Sunday, December 8, 2013
We just returned from visiting Maine's members of Congress in Washington, where we asked Sens. Susan Collins and Angus King to keep America from deepening our addiction to climate-threatening and environmentally damaging oil by saying "no" to tar sands.
A protester holds anti-tar sands posters at a Sebago Lake State Park rally in July. Leaders at the highest levels should say "no" to tar sands pipelines both nationally and locally, two Maine Guides write.
The Associated Press
Our visit coincided with the three-year anniversary of the tar sands pipeline oil spill on the Kalamazoo River, which, after a billion-dollar cleanup effort, still remains impacted by the tragic spill.
Our leaders can't have it both ways -- if they're truly committed to protecting America's wildlife and communities from climate change, they need to say "no" to the proposed Keystone XL tar sands pipeline and the massive amounts of climate-disrupting carbon pollution it would deliver.
Keystone XL would force America's wildlife and communities to accept the risks and destructive realities of oil spills: contaminated water supplies and climate-fueled extreme weather like Superstorm Sandy.
As the nation faces the prospect of the Keystone pipeline, Maine also faces the prospect of our existing pipelines being used to transport oil from the tar sands of Canada across Maine, leading some communities to take a leadership role rejecting tar sands oil on the local level.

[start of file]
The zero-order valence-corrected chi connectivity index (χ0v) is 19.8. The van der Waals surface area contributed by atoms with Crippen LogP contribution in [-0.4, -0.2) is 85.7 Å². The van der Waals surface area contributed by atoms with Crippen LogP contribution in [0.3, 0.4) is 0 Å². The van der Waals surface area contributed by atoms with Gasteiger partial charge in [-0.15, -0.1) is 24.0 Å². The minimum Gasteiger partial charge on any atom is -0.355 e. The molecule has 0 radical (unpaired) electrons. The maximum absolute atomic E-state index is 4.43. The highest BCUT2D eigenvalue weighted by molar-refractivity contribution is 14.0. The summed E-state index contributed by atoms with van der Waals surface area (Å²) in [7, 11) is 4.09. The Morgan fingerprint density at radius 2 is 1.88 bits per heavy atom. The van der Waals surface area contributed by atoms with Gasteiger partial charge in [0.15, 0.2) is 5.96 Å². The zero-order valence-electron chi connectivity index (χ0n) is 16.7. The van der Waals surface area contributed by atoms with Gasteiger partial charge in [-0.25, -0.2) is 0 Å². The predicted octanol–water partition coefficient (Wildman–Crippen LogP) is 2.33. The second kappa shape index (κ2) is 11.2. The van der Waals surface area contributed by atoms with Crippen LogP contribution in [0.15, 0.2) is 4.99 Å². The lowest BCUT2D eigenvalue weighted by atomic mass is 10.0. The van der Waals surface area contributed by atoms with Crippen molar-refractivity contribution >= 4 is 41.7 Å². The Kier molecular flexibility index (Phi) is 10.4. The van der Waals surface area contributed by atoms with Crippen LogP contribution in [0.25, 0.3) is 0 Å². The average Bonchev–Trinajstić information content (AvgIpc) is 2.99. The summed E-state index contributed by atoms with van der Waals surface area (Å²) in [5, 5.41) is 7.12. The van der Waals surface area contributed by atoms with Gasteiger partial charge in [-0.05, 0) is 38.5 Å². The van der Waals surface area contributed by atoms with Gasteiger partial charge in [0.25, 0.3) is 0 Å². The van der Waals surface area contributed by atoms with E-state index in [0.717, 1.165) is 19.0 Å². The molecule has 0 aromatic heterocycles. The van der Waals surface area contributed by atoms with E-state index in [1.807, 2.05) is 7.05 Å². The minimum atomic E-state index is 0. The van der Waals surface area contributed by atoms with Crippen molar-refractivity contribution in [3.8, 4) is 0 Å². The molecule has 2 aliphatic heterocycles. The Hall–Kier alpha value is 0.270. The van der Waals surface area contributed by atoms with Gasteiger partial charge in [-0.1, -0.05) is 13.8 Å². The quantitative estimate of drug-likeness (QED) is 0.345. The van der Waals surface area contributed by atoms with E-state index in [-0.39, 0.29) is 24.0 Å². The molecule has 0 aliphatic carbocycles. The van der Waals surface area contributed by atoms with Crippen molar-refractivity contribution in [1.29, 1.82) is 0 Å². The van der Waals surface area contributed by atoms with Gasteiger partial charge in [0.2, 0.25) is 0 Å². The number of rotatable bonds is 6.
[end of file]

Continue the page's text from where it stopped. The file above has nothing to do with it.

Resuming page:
Tar sands products are a direct threat to the resources the people of Maine hold most dear. A pipeline spill would be devastating to our clean rivers, forests and wildlife, and the people who rely on them to sustain their lifestyle.
As communities around Maine say "no" to tar sands, we need our leadership in Washington to join us and reject this dirty and dangerous fuel and help us move to a clean renewable energy economy.
Bill and Annah Houston
Registered Maine Guides
With all the rich summer folks, why is state so poor?
As I watch our legislators and governor struggle with the state budget and institute higher taxes, I look around at our beautiful state and wonder why Maine is in financial trouble.
Up and down the coast of Maine and on the lakes and rivers there are multimillion-dollar homes owned by (so-called) out-of-state residents. None of them are paying Maine income tax, yet they enjoy all of the benefits of living in our great state.
Many pay no income tax in any state as they claim residency in income-tax-free states such as New Hampshire, Florida or Texas. To make matters worse, they collect Social Security retirement and Medicare well beyond their contributions to the system.
Maine was once a place where small family cottages dotted the ocean and lake coastlines. The cottages are now mostly replaced by multimillion-dollar estates. The burden is now on the residents who contribute to support Maine's infrastructure with their income tax revenue.